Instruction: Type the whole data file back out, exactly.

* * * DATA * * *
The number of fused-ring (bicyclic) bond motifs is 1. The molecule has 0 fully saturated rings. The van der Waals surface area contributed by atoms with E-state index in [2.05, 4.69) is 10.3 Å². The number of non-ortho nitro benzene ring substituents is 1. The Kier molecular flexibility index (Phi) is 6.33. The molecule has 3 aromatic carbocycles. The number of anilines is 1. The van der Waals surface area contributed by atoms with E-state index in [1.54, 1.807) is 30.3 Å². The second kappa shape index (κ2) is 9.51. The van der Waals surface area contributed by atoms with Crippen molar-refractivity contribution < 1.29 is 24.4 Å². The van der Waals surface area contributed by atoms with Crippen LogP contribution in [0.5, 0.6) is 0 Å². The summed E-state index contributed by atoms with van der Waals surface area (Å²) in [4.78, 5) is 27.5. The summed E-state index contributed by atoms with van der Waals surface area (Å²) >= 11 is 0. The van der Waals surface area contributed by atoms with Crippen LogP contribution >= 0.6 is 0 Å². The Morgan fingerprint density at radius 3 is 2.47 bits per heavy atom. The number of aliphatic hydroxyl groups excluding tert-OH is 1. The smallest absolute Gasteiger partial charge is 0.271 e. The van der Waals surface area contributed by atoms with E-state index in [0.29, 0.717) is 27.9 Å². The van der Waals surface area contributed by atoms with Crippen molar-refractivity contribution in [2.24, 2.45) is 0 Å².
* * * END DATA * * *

The number of fused-ring (bicyclic) bond motifs is 1. The molecule has 0 fully saturated rings. The van der Waals surface area contributed by atoms with E-state index in [2.05, 4.69) is 10.3 Å². The number of non-ortho nitro benzene ring substituents is 1. The Kier molecular flexibility index (Phi) is 6.33. The molecule has 3 aromatic carbocycles. The number of anilines is 1. The van der Waals surface area contributed by atoms with E-state index in [1.54, 1.807) is 30.3 Å². The second kappa shape index (κ2) is 9.51. The van der Waals surface area contributed by atoms with Crippen molar-refractivity contribution < 1.29 is 24.4 Å². The van der Waals surface area contributed by atoms with Crippen LogP contribution in [0.5, 0.6) is 0 Å². The summed E-state index contributed by atoms with van der Waals surface area (Å²) in [4.78, 5) is 27.5. The summed E-state index contributed by atoms with van der Waals surface area (Å²) >= 11 is 0. The van der Waals surface area contributed by atoms with Crippen LogP contribution >= 0.6 is 0 Å². The Morgan fingerprint density at radius 3 is 2.47 bits per heavy atom. The number of aliphatic hydroxyl groups excluding tert-OH is 1. The smallest absolute Gasteiger partial charge is 0.271 e. The van der Waals surface area contributed by atoms with E-state index in [0.29, 0.717) is 27.9 Å². The van der Waals surface area contributed by atoms with Crippen molar-refractivity contribution in [2.24, 2.45) is 0 Å².